Now, the [[@Page:317]]production of light by mice at this period, comes in exactly to confirm this deduction. A mouse in Chaldee is "Aakbar;" and Gheber, or Kheber, in Arabic, Turkish, and some of the other eastern dialects, becomes "Akbar," as in the well-known Moslem saying, "Allar Akbar," "God is Great." So that the whole statement of Plutarch, when stripped of its nonsensical garb, just amounts to this, that light was produced by the Guebres or fire-worshippers, when Nimrod was set up in opposition to Shem, as the representative of Noah, and the great enlightener of the world.

[1]             The great antiquity of the institution of the Magi is proved from the statement of Aristotle already referred to, as preserved in Theopompus, which makes them to have been "more ancient than the Egyptians," whose antiquity is well known. (Theopompi Fragmenta in Muller, vol. i. p. 280.)

[2]             From tarn, "to perfect," and muz, "to burn." To be "pure in heart" in Scripture is just the same as to be "perfect in heart." The well-known name Deucalion, as connected with the flood, seems to be a correlative term of the water-worshippers. Dukh-kaleh signifies "to purify by washing," from Dikh, "to wash" (Clavis Stockii, p. 233), and Khaleh, "to complete," or "perfect." The noun from the latter verb, found in 2 Chronicles 4:21, shows that the root means "to purify," "perfect gold" being in the Septuagint justly rendered "pure gold." There is a name sometimes applied to the king of the gods that has some bearing on this subject. That name is "Akmon." What is the meaning of it? It is evidently just the Chaldee form of the Hebrew Khmn, "the burner," which becomes Akmon in the same way as the Hebrew Dem, "blood," in Chaldee becomes "Adem." Hesychius says that Akmon is Kronos, sub voce "Akmon." In Virgil (JEneid, lib. viii. L. 425) we find this name compounded so as to be an exact synonym for Tammuz, Pyracmon being the name of one of the three famous Cyclops whom the poet introduces. We have seen that the original Cyclops were Kronos and his brethren, and deriving the name from "Pur," the Chaldee form of Bur, "to purify," and "Akmon," it just signifies "The purifying burner."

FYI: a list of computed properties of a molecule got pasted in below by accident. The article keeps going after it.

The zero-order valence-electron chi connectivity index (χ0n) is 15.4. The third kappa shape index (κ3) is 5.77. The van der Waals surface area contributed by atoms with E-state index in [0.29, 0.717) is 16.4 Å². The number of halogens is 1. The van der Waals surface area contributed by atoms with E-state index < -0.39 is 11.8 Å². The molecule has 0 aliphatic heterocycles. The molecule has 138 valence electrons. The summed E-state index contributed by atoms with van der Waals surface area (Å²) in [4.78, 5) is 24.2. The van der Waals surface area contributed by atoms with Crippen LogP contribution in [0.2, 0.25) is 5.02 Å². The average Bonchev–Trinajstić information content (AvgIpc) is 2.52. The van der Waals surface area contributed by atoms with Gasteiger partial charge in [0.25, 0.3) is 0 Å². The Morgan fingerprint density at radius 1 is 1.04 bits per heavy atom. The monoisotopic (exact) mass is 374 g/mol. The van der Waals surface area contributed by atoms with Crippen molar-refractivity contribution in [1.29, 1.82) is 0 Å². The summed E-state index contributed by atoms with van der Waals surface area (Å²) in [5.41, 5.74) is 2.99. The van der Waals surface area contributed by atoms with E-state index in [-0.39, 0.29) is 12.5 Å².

[3]             Moor's Pantheon, "Siva," p. 43. The epithet for a woman that burns herself is spelled "Sati," but is pronounced "Suttee," as above.

[4]             The Indian Vedas that now exist do not seem to be of very great antiquity as written documents; but the legend goes much further back than anything that took place in India. The antiquity of writing seems to be very great, but whether or not there was any written religious document in Nimrod's day, a Veda there must have been; for what is the meaning of the word "Veda"? It is evidently just the same as the Anglo-Saxon Edda with the digamma prefixed, and both alike evidently come from "Ed" a "Testimony," a "Religious Record," or "confession of Faith." Such a "Record" or "Confession," either "oral" or "written," must have existed from the beginning.

[5]             Berosiana in Bunsen, vol. i. p. 708.

[6]             "As to the kingdom, the Oriental Oneirocritics, jointly say, that the sun is the symbol of the king, and the moon of the next to him in power." This sentence extracted from Daubuz's Symbolical Dictionary (p. 115), illustrated with judicious notes by my learned friend, the Rev. A. Forbes, London, shows that the conclusion to which I had come before seeing it, in regard to the symbolical meaning of the moon, is entirely in harmony with Oriental modes of thinking.